Vote to repeal Don't Ask Don't Tell policy fails in the SenatePosted: Updated:
PHOENIX - The policy dealing with homosexuals in the military, Don’t Ask Don’t Tell, was upheld Tuesday and the Senate voted to note even discuss the issue.
One veteran says he was discharged after 7 years of service. Allen Howard says, “My disqualifying factor is that I'm gay. That's it. Don't ask don't tell needs to go away.”
Howard says he was hoping it would happen Tuesday so he could go back to serving his country but instead other veterans, including Arizona Sen. John McCain, voted against it.
McCain says, “What I am opposed to is bringing the defense bill before the defense department has concluded its survey of our men and women in uniform.”
That survey is not due back until December. In the meantime, republican Sen. Susan Collins supports the repeal of Don't Ask Don't Tell. She says, “I think it's the right thing to do. I think it's only fair. I think we should welcome the service of these individuals who are willing and capable of serving their country.” Nevertheless, she too voted against it.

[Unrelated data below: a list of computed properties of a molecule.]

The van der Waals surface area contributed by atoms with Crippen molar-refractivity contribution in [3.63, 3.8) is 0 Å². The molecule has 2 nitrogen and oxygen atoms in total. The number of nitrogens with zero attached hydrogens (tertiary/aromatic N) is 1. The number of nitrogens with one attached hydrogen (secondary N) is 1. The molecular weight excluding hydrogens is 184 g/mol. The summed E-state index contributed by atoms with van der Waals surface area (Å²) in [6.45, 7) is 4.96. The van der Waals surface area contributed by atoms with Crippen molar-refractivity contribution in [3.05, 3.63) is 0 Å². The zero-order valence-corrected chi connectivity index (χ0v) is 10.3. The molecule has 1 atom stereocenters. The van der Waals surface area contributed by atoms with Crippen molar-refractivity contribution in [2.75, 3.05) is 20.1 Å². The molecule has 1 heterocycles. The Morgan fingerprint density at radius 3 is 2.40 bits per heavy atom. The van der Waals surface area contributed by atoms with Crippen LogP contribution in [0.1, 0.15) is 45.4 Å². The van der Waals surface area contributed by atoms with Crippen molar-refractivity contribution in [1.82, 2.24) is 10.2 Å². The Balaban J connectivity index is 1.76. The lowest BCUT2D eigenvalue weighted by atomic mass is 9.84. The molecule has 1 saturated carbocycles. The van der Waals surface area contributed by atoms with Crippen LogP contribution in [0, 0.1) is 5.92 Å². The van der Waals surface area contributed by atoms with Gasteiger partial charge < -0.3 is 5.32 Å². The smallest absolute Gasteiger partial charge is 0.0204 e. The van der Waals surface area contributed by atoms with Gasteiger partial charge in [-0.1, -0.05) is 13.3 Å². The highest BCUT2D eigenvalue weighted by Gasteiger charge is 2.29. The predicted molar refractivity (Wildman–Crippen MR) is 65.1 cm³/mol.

She says, “I cannot vote to proceed to this bill under a situation that is going to shut down the debate and preclude republican amendments.”
Majority leader Harry Reid refused to open debate or make deals before the bill got to the floor. In the end, democrats did not have enough votes to force that debate.
With both parties accusing the other of playing politics, the issue will likely surface again in December after the election and Howard says he hopes then that politics can be put aside. “Being a veteran, being discharged three years ago, I'd go back in a heartbeat if this policy is repealed. I would go back in two seconds to serve my country because that is what I want to do.”
The military already has working groups looking at how to implement the change if ordered. The groups are looking at issues such as housing to entitlements and even a policy for personal display of affection.